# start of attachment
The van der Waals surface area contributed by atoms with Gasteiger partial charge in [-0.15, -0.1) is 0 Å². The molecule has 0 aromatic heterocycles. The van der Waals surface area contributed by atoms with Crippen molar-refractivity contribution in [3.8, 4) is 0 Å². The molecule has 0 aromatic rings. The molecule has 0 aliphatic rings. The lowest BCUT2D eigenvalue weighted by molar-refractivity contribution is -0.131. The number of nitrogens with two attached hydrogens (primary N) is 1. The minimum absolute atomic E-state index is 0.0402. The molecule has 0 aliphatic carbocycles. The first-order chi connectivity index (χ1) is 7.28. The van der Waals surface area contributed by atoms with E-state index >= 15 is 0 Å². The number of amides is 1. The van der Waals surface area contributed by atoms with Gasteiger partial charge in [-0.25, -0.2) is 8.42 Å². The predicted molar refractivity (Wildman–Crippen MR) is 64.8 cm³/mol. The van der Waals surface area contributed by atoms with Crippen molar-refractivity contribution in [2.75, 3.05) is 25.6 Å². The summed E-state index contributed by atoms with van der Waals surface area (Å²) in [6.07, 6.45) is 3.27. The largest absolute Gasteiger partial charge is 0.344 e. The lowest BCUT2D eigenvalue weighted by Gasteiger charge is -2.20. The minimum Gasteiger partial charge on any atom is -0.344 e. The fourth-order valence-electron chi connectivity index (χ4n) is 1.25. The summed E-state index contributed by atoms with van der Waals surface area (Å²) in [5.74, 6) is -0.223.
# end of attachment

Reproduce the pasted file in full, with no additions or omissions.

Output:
The van der Waals surface area contributed by atoms with Gasteiger partial charge in [-0.15, -0.1) is 0 Å². The molecule has 0 aromatic heterocycles. The van der Waals surface area contributed by atoms with Crippen molar-refractivity contribution in [3.8, 4) is 0 Å². The molecule has 0 aromatic rings. The molecule has 0 aliphatic rings. The lowest BCUT2D eigenvalue weighted by molar-refractivity contribution is -0.131. The number of nitrogens with two attached hydrogens (primary N) is 1. The minimum absolute atomic E-state index is 0.0402. The molecule has 0 aliphatic carbocycles. The first-order chi connectivity index (χ1) is 7.28. The van der Waals surface area contributed by atoms with E-state index >= 15 is 0 Å². The number of amides is 1. The van der Waals surface area contributed by atoms with Gasteiger partial charge in [-0.25, -0.2) is 8.42 Å². The predicted molar refractivity (Wildman–Crippen MR) is 64.8 cm³/mol. The van der Waals surface area contributed by atoms with Crippen molar-refractivity contribution in [2.75, 3.05) is 25.6 Å². The summed E-state index contributed by atoms with van der Waals surface area (Å²) in [6.07, 6.45) is 3.27. The largest absolute Gasteiger partial charge is 0.344 e. The lowest BCUT2D eigenvalue weighted by Gasteiger charge is -2.20. The minimum Gasteiger partial charge on any atom is -0.344 e. The fourth-order valence-electron chi connectivity index (χ4n) is 1.25. The summed E-state index contributed by atoms with van der Waals surface area (Å²) in [5.74, 6) is -0.223.